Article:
Sun has made assignments in both number spaces since the original
   deployment of RPC.  The assignments made by Sun Microsystems are
   still valid, and existing holders of number assignments from this
   range do not need to reapply for numbers.  The conventions and
   procedures for future assignments must account for the protection of

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   these numbers.  Sun will communicate all current assignments in both
   number spaces to IANA before final handoff of number assignment is

3.2.  RPC Number Assignment

   Future IANA practice should deal with the following partitioning of
   the 32-bit number space:

                    0                Reserved
                    1 - 0x1fffffff   To be assigned by IANA
           0x20000000 - 0x3fffffff   Defined by local administrator
                                     (see note1)
           0x40000000 - 0x5fffffff   Transient
           0x60000000 - 0x7effffff   Reserved
           0x7f000000 - 0x7fffffff   Assignment outstanding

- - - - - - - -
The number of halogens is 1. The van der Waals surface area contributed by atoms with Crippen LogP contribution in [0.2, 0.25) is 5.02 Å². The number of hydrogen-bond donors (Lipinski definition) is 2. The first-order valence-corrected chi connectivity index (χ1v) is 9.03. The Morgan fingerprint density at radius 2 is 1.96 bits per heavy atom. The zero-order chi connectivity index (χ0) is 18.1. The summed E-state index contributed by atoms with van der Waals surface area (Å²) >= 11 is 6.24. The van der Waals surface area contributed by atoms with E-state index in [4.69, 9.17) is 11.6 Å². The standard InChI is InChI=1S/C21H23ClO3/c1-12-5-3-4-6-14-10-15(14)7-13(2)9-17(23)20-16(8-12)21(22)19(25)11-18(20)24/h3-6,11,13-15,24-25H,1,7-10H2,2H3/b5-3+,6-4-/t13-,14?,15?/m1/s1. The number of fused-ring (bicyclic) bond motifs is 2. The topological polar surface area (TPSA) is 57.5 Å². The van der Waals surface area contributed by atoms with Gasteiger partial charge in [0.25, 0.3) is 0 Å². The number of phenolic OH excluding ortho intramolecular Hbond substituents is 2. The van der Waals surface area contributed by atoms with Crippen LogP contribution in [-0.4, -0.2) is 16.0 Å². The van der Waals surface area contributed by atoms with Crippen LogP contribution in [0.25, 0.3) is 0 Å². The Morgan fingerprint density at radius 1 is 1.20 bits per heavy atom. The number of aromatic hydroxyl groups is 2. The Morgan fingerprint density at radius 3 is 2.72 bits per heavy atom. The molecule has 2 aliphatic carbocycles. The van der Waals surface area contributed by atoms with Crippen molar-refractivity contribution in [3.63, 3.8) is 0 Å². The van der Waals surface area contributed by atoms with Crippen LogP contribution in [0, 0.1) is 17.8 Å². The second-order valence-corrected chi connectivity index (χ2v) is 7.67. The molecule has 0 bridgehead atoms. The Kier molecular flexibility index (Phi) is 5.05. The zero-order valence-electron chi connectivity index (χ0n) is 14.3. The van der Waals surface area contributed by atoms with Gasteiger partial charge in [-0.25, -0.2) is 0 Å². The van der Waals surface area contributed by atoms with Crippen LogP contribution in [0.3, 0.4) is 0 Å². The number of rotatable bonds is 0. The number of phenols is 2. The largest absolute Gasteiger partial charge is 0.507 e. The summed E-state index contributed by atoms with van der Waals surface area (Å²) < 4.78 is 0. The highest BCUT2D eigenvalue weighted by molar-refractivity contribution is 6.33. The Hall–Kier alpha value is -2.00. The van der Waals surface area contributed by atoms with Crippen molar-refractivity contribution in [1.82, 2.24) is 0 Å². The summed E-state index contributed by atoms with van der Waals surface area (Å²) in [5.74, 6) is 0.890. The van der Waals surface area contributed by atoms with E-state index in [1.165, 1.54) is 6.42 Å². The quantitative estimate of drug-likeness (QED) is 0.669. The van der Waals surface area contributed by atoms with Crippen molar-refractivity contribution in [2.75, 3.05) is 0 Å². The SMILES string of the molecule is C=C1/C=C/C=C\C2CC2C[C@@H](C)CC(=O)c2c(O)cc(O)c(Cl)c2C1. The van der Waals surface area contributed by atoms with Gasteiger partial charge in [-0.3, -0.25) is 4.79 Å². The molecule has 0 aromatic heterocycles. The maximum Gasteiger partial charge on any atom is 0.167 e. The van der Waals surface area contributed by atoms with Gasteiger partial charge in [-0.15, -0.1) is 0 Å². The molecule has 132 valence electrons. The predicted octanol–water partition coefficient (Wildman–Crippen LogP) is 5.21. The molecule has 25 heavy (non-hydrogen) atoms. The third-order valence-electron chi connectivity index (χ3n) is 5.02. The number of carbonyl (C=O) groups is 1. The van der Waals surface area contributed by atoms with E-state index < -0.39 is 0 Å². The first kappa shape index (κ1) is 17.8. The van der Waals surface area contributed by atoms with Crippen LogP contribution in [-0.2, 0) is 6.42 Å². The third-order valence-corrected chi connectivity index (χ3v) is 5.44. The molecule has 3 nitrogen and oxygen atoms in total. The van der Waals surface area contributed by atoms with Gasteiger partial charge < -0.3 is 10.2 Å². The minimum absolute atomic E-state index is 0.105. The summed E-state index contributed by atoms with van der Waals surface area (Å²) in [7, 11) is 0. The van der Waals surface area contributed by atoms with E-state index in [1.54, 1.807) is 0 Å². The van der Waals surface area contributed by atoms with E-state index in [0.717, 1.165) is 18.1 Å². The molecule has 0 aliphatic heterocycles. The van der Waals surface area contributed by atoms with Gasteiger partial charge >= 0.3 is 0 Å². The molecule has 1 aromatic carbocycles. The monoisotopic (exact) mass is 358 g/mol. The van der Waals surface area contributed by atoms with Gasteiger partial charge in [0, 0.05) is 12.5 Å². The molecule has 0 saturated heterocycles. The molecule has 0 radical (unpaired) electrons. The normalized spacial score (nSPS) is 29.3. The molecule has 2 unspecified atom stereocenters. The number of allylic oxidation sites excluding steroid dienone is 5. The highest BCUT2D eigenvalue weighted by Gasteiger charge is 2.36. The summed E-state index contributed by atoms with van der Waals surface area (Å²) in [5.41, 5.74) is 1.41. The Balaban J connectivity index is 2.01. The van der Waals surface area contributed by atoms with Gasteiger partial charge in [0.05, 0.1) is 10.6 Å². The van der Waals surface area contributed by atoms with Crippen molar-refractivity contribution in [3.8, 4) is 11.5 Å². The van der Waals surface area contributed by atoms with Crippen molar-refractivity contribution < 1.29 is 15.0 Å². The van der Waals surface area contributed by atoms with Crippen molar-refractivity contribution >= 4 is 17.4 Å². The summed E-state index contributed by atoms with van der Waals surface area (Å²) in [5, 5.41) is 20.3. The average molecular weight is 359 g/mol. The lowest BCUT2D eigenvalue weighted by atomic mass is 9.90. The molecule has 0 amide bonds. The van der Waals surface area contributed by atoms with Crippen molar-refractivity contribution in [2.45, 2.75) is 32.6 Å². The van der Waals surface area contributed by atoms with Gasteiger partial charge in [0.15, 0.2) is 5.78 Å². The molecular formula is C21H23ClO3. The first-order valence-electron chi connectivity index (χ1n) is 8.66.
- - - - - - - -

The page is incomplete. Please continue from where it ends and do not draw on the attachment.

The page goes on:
0x80000000 - 0xffffffff   Reserved

   Detailed information for the administration of these blocks is given

3.2.1.  To be assigned by IANA

   The first block will be administered by IANA, with previous
   assignments by Sun protected.  Previous assignments were restricted
   to the range decimal 100000-399999 (0x000186a0 to 0x00061a7f),
   therefore IANA should begin assignments at decimal 400000.
   Individual numbers should be grated on a first-come, first-served
   basis, and blocks should be granted under rules related to the size
   of the block.

3.2.2.  Defined by local administrator

   The "Defined by local administrator" block is available for any local
   administrative domain to use, in a similar manner to IP address
   ranges reserved for private use.  The expected use would be through
   the establishment of a local domain "authority" for assigning numbers
   from this range.  This authority would establish any policies or
   procedures to be used within that local domain for use or assignment
   of RPC numbers from the range.  The local domain should be
   sufficiently isolated that it would be unlikely that RPC applications
   developed by other local domains could communicate with the domain.
   This could result in RPC number contention, which would cause one of
   the applications to fail.  In the absence of a local administrator,
   this block can be utilized in a "Private Use" manner per [RFC2434].

   Note1: Sun delegated a small number of large RPC blocks in this